The Merriam-Webster Word of the Day is lyrical. Read on for what it means, how it’s used, and more.
What It Means
Something described as lyrical has an artistically beautiful or expressive quality, often one that is reminiscent of song.
// The most time-honored political speeches in the nation’s history, regardless of subject, all tend to share an elegant, lyrical quality that makes them memorable across the ages.
LYRICAL in Context
“‘To Kill a Mockingbird’ has a lot of story to dramatize, and Sorkin’s adaptation moves with smooth efficiency. … Miriam Buether’s scenic design doesn’t strive for cozy realism. The settings, enkindled by Jennifer Tipton’s lighting, are sketched against a lyrical, abstract background.” — Charles McNulty, The Los Angeles Times, 28 Oct. 2022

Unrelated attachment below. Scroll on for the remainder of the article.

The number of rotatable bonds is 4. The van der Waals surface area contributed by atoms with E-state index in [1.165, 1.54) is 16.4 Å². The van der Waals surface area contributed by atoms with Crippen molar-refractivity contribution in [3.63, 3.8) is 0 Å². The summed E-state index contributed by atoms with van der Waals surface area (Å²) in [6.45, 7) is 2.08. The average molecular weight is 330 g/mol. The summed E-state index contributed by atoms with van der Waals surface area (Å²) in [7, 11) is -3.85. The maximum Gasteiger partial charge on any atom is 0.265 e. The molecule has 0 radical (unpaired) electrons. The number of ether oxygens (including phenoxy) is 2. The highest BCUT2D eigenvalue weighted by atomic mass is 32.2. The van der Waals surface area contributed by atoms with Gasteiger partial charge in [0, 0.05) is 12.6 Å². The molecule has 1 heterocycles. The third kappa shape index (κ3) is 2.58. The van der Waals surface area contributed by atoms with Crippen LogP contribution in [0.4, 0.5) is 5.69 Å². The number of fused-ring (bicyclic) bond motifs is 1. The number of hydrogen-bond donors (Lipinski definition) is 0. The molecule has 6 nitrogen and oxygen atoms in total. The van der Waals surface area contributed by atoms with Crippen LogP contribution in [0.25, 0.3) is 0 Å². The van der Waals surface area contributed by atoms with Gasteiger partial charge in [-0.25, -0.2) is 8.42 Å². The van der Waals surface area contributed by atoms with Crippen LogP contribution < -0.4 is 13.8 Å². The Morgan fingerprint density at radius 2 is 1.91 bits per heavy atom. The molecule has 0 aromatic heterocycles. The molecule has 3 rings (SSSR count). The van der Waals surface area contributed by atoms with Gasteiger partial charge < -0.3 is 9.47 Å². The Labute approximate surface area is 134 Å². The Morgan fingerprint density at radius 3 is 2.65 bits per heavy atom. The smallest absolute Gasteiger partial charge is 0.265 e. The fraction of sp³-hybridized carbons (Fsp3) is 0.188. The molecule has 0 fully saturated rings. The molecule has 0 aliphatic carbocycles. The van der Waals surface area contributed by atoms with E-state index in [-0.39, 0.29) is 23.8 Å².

Did You Know?
To the ancient Greeks, anything lyrikos was appropriate to the lyre. That elegant stringed instrument was highly regarded by the Greeks and was used to accompany intensely personal poetry that revealed the thoughts and feelings of the poet. When the adjective lyric, a descendant of lyrikos, was adopted into English in the mid-late 1500s, it too referred to things pertaining or adapted to the lyre. It initially described poets, emotionally expressive poetic forms (such as elegies, odes, or sonnets), or works meant to be sung. Two lexical developments came soon after: lyric gained noun use as a term for a lyric composition or poem, and lyrical was adopted as an alternate adjective form. Lyrical is now the more common adjective; it’s used broadly to describe writing or other creative works that have an artistically beautiful or expressive quality. Meanwhile, in modern use lyric is most familiar in its plural noun form—a song’s lyrics are its words. In other uses lyric is a technical term limited mostly to poetry (a lyric poet writes lyric poems, i.e., poems that express direct emotion) and opera (many opera companies use the word in their names, and a lyric soprano has a light voice and melodic style).
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